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‘Violent Night’ Is the Chlamydia of Christmas Movies

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What if Santa Claus wasn’t the holly, jolly fellow we know from a zillion Christmas cards, seasonal TV specials and traumatic mall visits? What if he was now just a bitter old drunk, drowning his sorrows in bottomless pints and bitching about his annual delivery of presents to kids? But then one fateful Christmas eve, when our man Kringle is loitering in a swanky mansion and dipping into some expensive brandy after dropping off gifts, a gang of criminals break into the place and hold the occupants hostage. A young girl who still believes in this sodden St. Nick begs for his help. And finally, thanks to the healing power of a child’s prayers and the help of a sturdy sledgehammer, Santa gets his groove back. Everyone debates whether Die Hard is a Christmas movie. So why not turn a Christmas movie into Die Hard?

That’s the basic premise of Violent Night, which desperately wants to be the new go-to favorite for those who like their seasons’ greetings splattered in blood. So much so that it liberally borrows from a host of perennial holiday-viewing staples — not just Die Hard but also Home Alone, with the caveat being: what if all those cartoonish booby traps caused genuine bodily harm? And given the particular way that David Harbour’s foul-mouthed, booze-binging Clause turns the human embodiment of yuletide cheer into a complete bastard, the creators of Bad Santa may want to look into a lawsuit. It’s probably not a coincidence that Beverly D’Angelo, she of National Lampoon’s Christmas Vacation, plays the mansion’s rich owner. You can throw in a host of gross-out comedies (a bartender gazes up in awe at a sled powered by flying reindeer, arcing across the sky…and then gets covered in Santa’s vomit) and various midnight-movie offerings that traffic in gore and absurdity as well. Norwegian director Tommy Wirkola is best known for his Dead Snow movies, which somehow turned a word jumble — medical student ski vacation Nazi zombies! — into a franchise. Subtlety isn’t on the gift list, in other words.

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We say all of this at the risk of earning boulder-sized lumps of coal in our stockings, because what we’ve described above sounds like it might be fun, or funny, or the sort of thing that delivers a giddy psychotronic jolt when viewed with friends. That’s the least you could expect from a movie that revolves around Enraged Santa Crushes Skulls With Hammer Named ‘Skullcrusher,’ right? Right?!

Violent Night is none of those things. It is violent and most of it does take place after dusk, so at least the title is accurate, we guess. But this is the sort of lazy, slapdash, self-impressed excuse for “edgy” entertainment that makes you enraged. It’s not even so-bad-it’s-good; this is so bad you’re tempted to kick those responsible for it right in the jingle bells. The sort of wannabe cult action-comedy that gets off on its own displays of horrible behavior and listless set pieces, this Santa-goes-berserk story wants to be a new alt-holiday classic. Instead, it’s essentially the chlamydia of Christmas movies: agonizing, inflammatory, and accompanied by burning sensations likely to make you think twice about your life choices.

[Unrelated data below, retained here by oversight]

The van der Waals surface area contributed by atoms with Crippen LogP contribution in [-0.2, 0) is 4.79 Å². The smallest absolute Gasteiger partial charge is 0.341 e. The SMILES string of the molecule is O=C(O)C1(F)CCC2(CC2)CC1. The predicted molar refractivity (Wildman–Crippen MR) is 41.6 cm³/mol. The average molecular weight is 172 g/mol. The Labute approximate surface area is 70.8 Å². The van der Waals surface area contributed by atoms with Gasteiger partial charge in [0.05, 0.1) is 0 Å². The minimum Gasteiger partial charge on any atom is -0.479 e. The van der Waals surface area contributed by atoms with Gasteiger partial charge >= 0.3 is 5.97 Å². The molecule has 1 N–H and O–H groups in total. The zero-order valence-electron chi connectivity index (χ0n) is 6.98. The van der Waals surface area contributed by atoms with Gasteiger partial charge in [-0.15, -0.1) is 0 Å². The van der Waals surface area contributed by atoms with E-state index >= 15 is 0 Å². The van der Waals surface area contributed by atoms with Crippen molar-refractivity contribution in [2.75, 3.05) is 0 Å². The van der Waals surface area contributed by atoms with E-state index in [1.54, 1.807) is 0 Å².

Nothing against Harbour, who commits to the seedy, Santa-gone-wild act with gusto (you can practically smell the liquor and regret wafting off of him) and proves he could make a fine beefy action hero with the right role — just not this one. Or, for that matter, Cowboy Bebop‘s Alex Hassell, Alexis Louder and Leah Brady (she’s the tween who inspires Kringle to get in touch with his Viking warrior past), playing the most decent members of the extended family that have gathered together to celebrate and find themselves in the middle of a home invasion. As for D’Angelo’s amoral power broker and John Leguizamo’s commander-in-thief, they both try to outdo each other in sheer toxicity and whoever wins, we all lose. Still, ’tis the season for forgiveness. Like mammoths sinking in a tar pit, everyone just seems to be doing their best in a bad situation. Not even our beloved Edi Patterson, doing a diluted version of her comparatively-less-awful-sibling routine from The Righteous Gemstones, gets away unscathed.

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Instead, blame those behind the camera — the ones who wrote the insipid dialogue, who don’t seem to know where to place a camera, who keep things at a pace located somewhere between dragging and a dead stop, who can’t seem to inject imagination into the payback moments and couldn’t be bothered to generate even the bare minimum of excitement or coherence during fight scenes. (The movie bears the logo 87North, the production company co-founded by John Wick/Atomic Blonde director David Leitch, but you wouldn’t know it came with that pedigree from the poor way these sequences are staged.) There’s no need to name names; they know who they are. If we really wanted to make them feel bad, we’d just force them to watch this unholy mess one more time. Violent Night wants to be kinetic, outrageous, perverse and pulpy yet playful, both sentimental and Scrooge-level misanthropic. It doesn’t want to put in any work to make any of those elements work, however. And for that, the movie deserves to find a present like this under the tree. Game recognizes game.

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